There are a couple big exceptions, though: Hillary Clinton and the Democratic National Committee. And both are handling the situation in rather puzzling ways.
Clinton weighed in on the controversy for the first time Tuesday — five days after the story first broke — in a statement via her spokesman that did not address whether she would donate money. In the statement, which Clinton retweeted, she said she was “shocked and appalled by the revelations about Harvey Weinstein.”
I'll admit right here that this whole returning-tarnished-money exercise can be tiresome. It becomes one giant exercise in comparing what Democrats are doing now to what Republicans did way back when, and vice versa. A lot of times we're talking about a few thousand dollars out of millions raised. And in this particular case, you have a Republican president who has been accused by multiple women of unwanted sexual advances. The GOP taking the moral high ground here is, well, fraught.
But both Clinton and the DNC are doing it wrong. And that's for one main reason: This story will only get worse and drag on — and on and on.
The DNC's response is a real head-scratcher. Two of the three groups it chose to donate to — Emily's List and Emerge America — expressly support Democratic candidates. The third, Higher Heights, is technically nonpartisan, but since it supports African American women running for office, you can bet that the vast majority of that money will help Democrats.
DNC spokeswoman Xochitl Hinojosa defended the decision by arguing that trying to elect more women is an appropriate response to the Weinstein situation, “because we clearly need more women making decisions and in power rather than men like Trump and others who continue to launch attacks on women.”
Emily's List confirmed to The Post that it would keep Weinstein's money and echoed the DNC. Spokeswoman Julie McClain Downey said: “Emily's List plans to continue our work to elect more women to positions of leadership so no woman has to endure sexual harassment at the hands of a powerful man again.”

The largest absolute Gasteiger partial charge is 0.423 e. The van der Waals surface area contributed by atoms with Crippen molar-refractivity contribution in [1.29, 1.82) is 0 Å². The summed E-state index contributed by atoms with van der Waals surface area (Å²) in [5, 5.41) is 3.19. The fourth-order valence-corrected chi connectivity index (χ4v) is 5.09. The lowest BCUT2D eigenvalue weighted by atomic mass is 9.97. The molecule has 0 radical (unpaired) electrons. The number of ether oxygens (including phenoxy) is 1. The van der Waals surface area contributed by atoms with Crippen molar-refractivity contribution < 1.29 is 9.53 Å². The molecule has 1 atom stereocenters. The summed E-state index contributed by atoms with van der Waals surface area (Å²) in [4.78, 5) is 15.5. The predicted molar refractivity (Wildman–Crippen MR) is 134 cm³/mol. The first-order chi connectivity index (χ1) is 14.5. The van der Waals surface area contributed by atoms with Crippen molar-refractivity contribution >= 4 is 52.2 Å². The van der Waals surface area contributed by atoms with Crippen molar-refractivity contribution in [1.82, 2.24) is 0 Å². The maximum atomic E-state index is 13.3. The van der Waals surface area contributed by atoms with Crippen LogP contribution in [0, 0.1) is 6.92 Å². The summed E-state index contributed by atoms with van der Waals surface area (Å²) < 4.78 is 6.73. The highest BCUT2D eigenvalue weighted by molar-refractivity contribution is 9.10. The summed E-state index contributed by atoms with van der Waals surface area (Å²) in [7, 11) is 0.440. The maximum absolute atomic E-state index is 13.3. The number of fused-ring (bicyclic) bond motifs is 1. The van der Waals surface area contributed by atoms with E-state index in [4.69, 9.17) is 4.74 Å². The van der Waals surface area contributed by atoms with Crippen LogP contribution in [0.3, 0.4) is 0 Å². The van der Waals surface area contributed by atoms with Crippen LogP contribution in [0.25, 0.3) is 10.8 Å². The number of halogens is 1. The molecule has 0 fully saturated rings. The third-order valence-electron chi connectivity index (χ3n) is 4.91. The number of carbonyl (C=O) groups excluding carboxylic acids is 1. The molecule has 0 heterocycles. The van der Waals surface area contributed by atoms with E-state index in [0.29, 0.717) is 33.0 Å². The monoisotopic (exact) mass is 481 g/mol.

But donating the money to other Democratic groups is a particularly bold strategy. The DNC might as well have just set it aside and said it would reserve that money only for the many female candidates it supports. Of course, we'd never know the difference. As it stands, though, Weinstein's money is basically going to the same cause as he intended — just more narrowly focused on female Democratic candidates.
Clinton's decision not to donate is probably more justifiable, given that the campaign is over. But she also only took $5,000 from Weinstein in her last campaign, she's still got $1 million in the bank, and that amount of money is a pittance to the uber-wealthy Clintons. Why not just do what other Democrats are doing and unload it? Sen. Richard Blumenthal (D-Conn.) said Monday on CNN: “I think any of us who received donations should [donate them to charity] and use it to support the cause of combating sexual harassment.”
This will not be the last time Weinstein is in the news. The best course is to get as far away from his mess as possible, and plenty of Democrats are acknowledging that and urging their colleagues to do the same. This is no time for half-measures, but that's exactly what Clinton and the DNC are providing. It may not wind up biting them, but why even take the chance?